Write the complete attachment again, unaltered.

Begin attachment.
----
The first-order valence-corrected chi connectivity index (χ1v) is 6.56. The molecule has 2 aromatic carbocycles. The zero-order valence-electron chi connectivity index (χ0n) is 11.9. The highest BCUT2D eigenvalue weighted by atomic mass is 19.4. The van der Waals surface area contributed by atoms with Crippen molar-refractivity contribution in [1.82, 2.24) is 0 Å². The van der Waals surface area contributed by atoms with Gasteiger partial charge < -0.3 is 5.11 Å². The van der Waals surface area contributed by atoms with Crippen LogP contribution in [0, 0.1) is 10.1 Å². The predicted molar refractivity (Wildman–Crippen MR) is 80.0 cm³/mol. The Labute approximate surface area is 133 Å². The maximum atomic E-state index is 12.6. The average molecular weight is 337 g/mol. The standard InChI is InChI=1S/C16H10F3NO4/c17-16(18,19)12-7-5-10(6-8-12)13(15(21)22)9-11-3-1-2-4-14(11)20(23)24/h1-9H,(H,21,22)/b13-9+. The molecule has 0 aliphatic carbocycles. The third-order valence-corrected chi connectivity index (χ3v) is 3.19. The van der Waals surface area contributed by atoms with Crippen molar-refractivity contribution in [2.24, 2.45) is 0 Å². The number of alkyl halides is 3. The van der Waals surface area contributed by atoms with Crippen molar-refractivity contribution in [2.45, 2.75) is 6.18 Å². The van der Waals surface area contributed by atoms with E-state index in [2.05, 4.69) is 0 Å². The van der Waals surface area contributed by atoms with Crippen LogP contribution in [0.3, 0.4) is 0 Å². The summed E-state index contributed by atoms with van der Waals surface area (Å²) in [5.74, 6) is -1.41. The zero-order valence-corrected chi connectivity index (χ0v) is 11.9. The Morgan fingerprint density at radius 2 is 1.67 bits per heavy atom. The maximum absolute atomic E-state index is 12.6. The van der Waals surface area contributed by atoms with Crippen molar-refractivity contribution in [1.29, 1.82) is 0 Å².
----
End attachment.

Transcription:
The first-order valence-corrected chi connectivity index (χ1v) is 6.56. The molecule has 2 aromatic carbocycles. The zero-order valence-electron chi connectivity index (χ0n) is 11.9. The highest BCUT2D eigenvalue weighted by atomic mass is 19.4. The van der Waals surface area contributed by atoms with Crippen molar-refractivity contribution in [1.82, 2.24) is 0 Å². The van der Waals surface area contributed by atoms with Gasteiger partial charge < -0.3 is 5.11 Å². The van der Waals surface area contributed by atoms with Crippen LogP contribution in [0, 0.1) is 10.1 Å². The predicted molar refractivity (Wildman–Crippen MR) is 80.0 cm³/mol. The Labute approximate surface area is 133 Å². The maximum atomic E-state index is 12.6. The average molecular weight is 337 g/mol. The standard InChI is InChI=1S/C16H10F3NO4/c17-16(18,19)12-7-5-10(6-8-12)13(15(21)22)9-11-3-1-2-4-14(11)20(23)24/h1-9H,(H,21,22)/b13-9+. The molecule has 0 aliphatic carbocycles. The third-order valence-corrected chi connectivity index (χ3v) is 3.19. The van der Waals surface area contributed by atoms with Crippen molar-refractivity contribution in [2.24, 2.45) is 0 Å². The number of alkyl halides is 3. The van der Waals surface area contributed by atoms with Crippen molar-refractivity contribution in [2.45, 2.75) is 6.18 Å². The van der Waals surface area contributed by atoms with E-state index in [2.05, 4.69) is 0 Å². The van der Waals surface area contributed by atoms with Crippen LogP contribution in [0.3, 0.4) is 0 Å². The summed E-state index contributed by atoms with van der Waals surface area (Å²) in [5.74, 6) is -1.41. The zero-order valence-corrected chi connectivity index (χ0v) is 11.9. The Morgan fingerprint density at radius 2 is 1.67 bits per heavy atom. The maximum absolute atomic E-state index is 12.6. The van der Waals surface area contributed by atoms with Crippen molar-refractivity contribution in [1.29, 1.82) is 0 Å².